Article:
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CLSA Wire

Several Initiatives Affecting Life Sciences Industry Vying to be on 2020 Ballot

By Brett Johnson
Nov. 21, 2019

Looking ahead at 2020, we anticipate a ballot crowded with initiatives, many of which could have a significant impact on California’s life sciences industry. The issues being covered range from consumer privacy, which we have previously discussed at length, to commercial property taxes and funding for California’s stem cell agency.

First, as discussed in other CLSA bulletins, the language of Alastair Mactaggart’s “Privacy 2.0” initiative has recently been finalized and will likely qualify for inclusion on the November 2020 ballot. CLSA will be working with our partner trades to continue our efforts to protect clinical trial and real-world data (RWD), data required to be collected by the FDA for safety/recalls/adverse effects, and the type of data shared across research entities. Such data was threatened by the original initiative, and our efforts continue in ensuring clear distinctions between “data collected and intended for sale/marketing” versus “data collected and used for good/healthcare/diagnostics, etc.” are adopted and maintained.

Second, a property tax “split roll” initiative has been cleared for the ballot and would impact all California businesses, including our member companies with significant real property interests in high tax regions of the state – with a greater impact on those who have owned real property for longer periods of time. The Legislative Analyst’s Office has estimated such an initiative could cost California’s business community up to an additional $10.5 billion per year in property taxes.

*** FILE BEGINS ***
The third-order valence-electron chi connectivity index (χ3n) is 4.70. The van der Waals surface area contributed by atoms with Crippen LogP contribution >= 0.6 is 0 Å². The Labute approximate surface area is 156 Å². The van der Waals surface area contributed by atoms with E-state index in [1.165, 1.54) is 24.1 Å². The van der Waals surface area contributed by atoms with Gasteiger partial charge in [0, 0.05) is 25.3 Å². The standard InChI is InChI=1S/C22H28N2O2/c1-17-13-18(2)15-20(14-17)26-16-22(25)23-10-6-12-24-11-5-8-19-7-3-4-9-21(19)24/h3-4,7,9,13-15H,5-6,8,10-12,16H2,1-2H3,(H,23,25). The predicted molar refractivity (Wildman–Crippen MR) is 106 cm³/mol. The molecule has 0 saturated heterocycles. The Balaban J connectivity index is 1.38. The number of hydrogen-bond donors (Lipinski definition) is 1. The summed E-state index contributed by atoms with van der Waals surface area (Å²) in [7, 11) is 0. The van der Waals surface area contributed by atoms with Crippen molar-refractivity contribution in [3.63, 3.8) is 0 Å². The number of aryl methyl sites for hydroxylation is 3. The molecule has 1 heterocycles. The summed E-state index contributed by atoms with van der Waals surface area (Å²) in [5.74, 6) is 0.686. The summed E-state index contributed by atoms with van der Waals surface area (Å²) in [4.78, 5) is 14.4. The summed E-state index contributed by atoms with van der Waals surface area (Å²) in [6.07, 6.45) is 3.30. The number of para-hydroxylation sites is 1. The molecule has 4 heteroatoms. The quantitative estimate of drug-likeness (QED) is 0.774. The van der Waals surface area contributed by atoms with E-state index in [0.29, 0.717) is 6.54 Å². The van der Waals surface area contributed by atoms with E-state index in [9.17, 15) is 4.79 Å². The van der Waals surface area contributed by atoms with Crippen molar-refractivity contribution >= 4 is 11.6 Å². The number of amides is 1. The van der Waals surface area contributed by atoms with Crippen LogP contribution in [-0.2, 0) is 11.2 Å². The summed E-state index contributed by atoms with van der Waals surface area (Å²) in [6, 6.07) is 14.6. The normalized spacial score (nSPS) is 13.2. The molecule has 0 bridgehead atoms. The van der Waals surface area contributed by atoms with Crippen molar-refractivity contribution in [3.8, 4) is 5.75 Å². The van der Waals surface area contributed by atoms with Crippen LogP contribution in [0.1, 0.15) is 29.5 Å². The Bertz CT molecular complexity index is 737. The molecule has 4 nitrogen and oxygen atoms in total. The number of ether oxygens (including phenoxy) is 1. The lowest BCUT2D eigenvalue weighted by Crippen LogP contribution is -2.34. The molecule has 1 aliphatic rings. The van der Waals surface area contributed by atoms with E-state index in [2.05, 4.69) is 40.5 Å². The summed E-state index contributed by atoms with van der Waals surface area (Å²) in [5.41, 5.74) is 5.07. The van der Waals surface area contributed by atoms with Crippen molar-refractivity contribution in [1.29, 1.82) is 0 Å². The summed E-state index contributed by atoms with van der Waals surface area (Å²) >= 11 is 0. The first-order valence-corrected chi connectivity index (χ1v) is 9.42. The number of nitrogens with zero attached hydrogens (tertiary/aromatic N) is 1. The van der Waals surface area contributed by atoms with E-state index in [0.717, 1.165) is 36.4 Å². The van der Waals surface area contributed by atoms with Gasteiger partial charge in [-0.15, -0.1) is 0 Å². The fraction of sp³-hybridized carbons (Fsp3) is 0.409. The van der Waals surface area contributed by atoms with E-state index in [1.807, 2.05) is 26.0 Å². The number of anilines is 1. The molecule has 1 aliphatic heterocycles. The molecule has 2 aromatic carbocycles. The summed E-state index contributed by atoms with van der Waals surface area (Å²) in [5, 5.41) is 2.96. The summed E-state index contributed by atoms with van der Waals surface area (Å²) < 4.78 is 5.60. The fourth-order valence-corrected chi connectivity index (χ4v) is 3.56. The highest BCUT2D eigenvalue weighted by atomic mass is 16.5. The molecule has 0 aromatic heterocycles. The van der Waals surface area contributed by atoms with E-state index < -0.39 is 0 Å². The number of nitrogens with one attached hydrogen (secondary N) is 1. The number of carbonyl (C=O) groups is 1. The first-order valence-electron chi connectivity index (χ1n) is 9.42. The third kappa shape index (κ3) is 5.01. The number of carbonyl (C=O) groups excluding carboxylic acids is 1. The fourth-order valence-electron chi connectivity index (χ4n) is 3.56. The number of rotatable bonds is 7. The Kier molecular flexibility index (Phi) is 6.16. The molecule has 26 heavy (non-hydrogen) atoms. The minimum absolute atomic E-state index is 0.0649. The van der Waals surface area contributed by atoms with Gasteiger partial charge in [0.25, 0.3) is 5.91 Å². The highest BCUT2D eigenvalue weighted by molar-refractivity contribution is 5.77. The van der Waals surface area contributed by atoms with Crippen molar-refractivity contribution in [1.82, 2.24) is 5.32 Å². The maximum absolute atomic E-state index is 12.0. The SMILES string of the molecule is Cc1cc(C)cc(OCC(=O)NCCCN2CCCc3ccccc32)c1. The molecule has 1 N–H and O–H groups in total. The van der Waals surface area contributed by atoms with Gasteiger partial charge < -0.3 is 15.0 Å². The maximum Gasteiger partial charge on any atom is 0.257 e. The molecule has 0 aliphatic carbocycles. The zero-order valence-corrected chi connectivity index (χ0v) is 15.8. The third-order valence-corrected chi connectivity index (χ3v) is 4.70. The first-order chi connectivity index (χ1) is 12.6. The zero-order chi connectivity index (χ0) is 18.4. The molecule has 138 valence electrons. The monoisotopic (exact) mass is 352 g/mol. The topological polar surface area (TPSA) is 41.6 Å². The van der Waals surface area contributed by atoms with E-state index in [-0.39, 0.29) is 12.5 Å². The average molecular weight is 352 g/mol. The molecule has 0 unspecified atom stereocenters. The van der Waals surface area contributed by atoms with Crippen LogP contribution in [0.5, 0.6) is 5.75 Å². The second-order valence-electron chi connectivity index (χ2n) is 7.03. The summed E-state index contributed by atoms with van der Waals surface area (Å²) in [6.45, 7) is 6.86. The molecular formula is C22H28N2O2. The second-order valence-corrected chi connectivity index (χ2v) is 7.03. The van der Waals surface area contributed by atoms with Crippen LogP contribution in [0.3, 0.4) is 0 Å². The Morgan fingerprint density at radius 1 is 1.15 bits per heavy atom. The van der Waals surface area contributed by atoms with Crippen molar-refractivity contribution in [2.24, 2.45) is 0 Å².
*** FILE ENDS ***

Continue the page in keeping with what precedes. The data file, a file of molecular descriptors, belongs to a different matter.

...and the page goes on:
Third, backers of the California stem cell agency, the California Institute for Regenerative Medicine, have filed a proposed ballot measure to refinance the agency with $5.5 billion. The 30-page initiative, filed last month, would also restructure a number of aspects of the agency and provide for financial assistance for patients and their families who might be involved in clinical trials. The proposal was submitted by Robert Klein, the Palo Alto real estate investment banker who led the ballot campaign creating the agency in 2004. In addition to stem cell research, the proposed initiative would provide for awards for other “vital research” opportunities and training. CHI and BayBio both supported the original initiative.

Finally, one of California’s longest-running single-issue political battles, dealing with limits on noneconomic damages in medical malpractice lawsuits, is about to heat up again. A 2020 ballot measure to largely nullify California’s Medical Injury Compensation Reform Act (MICRA), which limits “pain and suffering” compensation to $250,000, has been filed. The most recent clash on this issue was Proposition 46, a 2014 ballot measure backed by Consumer Watchdog and personal injury attorneys that would have more than quadrupled the $250,000 cap on pain and suffering damages. The proponents spent more than $12 million on the campaign, but medical providers and insurers spent five times as much, and the measure was rejected by an overwhelming 2-1 margin. The initiative could have an impact on the volume of medical malpractice litigation in the state, which could impact CLSA member companies.

Any CLSA members who would like to provide input or would like further information on the initiatives discussed herein and CLSA’s related efforts are asked to reach out to Brett Johnson, CLSA’s Senior Director, Policy & Regulatory Affairs (bjohnson@califesciences.org).